The Bleak Heath

The Bleak Heath by Richard Blakemore and Cora BuhlertThurvok the sellsword and his companions Meldom, thief and occasional assassin, and the sorceress Sharenna are fleeing across the Bleak Heath after saving Meldom’s childhood sweetheart Lysha from the gallows. Weary and exhausted, they are relieved to come upon a hut on the heath. But what they find inside that hut may well be more dangerous than the heath itself.

This is a novelette of 10500 words or approx.. 35 print pages in the Thurvok sword and sorcery series, but may be read as a standalone. Includes an introduction and afterword.


List price: 0.99 USD, EUR or GBP
Buy it at Amazon US, Amazon UK, Amazon Germany, Amazon France, Amazon Netherlands, Amazon Spain, Amazon Italy, Amazon Canada, Amazon Australia, Amazon Brazil, Amazon Japan, Amazon India, Amazon Mexico, Kobo, Barnes & Noble, Apple iTunes, Google Play, Scribd, Smashwords, Playster, Thalia, Weltbild, Hugendubel,, DriveThruFiction, Casa del Libro, e-Sentral, 24symbols and XinXii.

More information:

  • The Bleak Heath is a novelette of 10500 words or approximately 35 print pages in the Thurvok series, but may be read as a standalone. This story is a digital premiere and has never been published previously.
  • The Bleak Heath is the only Thurvok story to date that was not written during the 2018 July short story challenge, where the aim was to write a short story per day in July 2018.
  • The Bleak Heath begins exactly where the previous story The Forest of the Hanged left off with Thurvok, Meldom, Sharenna and Lysha on the run after rescuing Lysha from the gallows. It’s their flight that brings them to the titular heath.
  • The Bleak Heath was inspired by a visit to the Lüneburger Heide, a heath landscape and nature preserve about one hundred kilometres east of Bremen. The Lüneburger Heide and its sibling the Südheide are bleak at the best of times, coming to bright purple life only when the heath blooms for a few weeks in late summer. But due to the long hot summer of 2018, the heath was bleaker than usual, inspiring the title and setting of the story. And because Thurvok was still very much at the top of my mind after I wrote five stories about him and his companions in the space of approximately a week during the 2018 July short story challenge, I decided to send Thurvok and his companions across the heath to meet magic and malevolent nature once again.
  • All previous stories in this series were told from Thurvok’s perspective, but in The Bleak Heath we get to see both Thurvok’s and Sharenna’s point of view.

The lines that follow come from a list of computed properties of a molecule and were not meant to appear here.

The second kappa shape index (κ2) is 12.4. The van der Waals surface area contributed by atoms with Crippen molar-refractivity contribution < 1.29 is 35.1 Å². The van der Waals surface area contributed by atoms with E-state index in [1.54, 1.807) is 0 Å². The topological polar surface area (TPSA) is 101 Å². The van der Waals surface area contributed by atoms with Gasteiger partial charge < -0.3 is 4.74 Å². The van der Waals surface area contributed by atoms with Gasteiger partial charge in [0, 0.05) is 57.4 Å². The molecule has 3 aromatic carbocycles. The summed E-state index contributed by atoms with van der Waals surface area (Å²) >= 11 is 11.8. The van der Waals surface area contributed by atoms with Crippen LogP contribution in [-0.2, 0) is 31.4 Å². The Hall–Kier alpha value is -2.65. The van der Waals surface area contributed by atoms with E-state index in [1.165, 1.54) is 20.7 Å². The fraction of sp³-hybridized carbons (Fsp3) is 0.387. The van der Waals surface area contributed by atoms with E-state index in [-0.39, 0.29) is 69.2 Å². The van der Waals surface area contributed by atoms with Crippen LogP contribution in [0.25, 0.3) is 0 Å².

• Sharenna once again proves herself to be the most powerful member of the group and saves the day with her magic. Though Lysha, who was mainly a damsel in distress in the previous story, certainly helps, too.
  • In fact, the usual dynamic of the Thurvok stories is reversed in The Bleak Heath, because this time around, Thurvok and Meldom are the damsels in distress and Sharenna and Lysha get to rescue them.
  • Starting with The Bleak Heath, all Thurvok stories pass the Bechdel test.
  • Most of the antagonists in the Thurvok stories are rather impersonal. Thurvok and his friends fight a lot of monsters or find themselves faced with rather distant antagonists such as the priest kings of Khon Orzad or the city-conquering and maiden-hanging Rhadur. The Bleak Heath is different, because here we have a single antagonist with an understandable, if misguided motivation.
  • Unlike my other stories, the Thurvok series is credited to Richard Blakemore, whom regular readers will recognise as the pulp writer protagonist of the Silencer series. As for why the Thurvok series is credited to Richard Blakemore, in the Silencer story Mean Streets and Dead Alleys, Richard purchases the January 1936 issue of Weird Tales and is pleased to find a new instalment of a Conan serial by Robert E. Howard, a Jirel of Joiry novelette by C.L. Moore, a Jules de Grandin novelette by Seabury Quinn as well as one of Margaret Brundage’s famous covers. He also muses that he would like to take a stab at writing something like that one day. This throwaway scene got me thinking, “What if Richard actually did write a sword and sorcery series for Jake Levonsky?”
  • When I found myself writing a sword and sorcery adventure for the July short story challenge some time later, I suddenly wondered, “What if this was Richard Blakemore’s lost sword and sorcery series?” And so I decided to credit the story to Richard and pass myself off as the editor who rediscovered him. I even created a blog, a Twitter account and an Amazon author page for Richard and filled out a Smashwords interview in his persona.
  • The cover is stock art by Larisa Koshkina.
Send to Kindle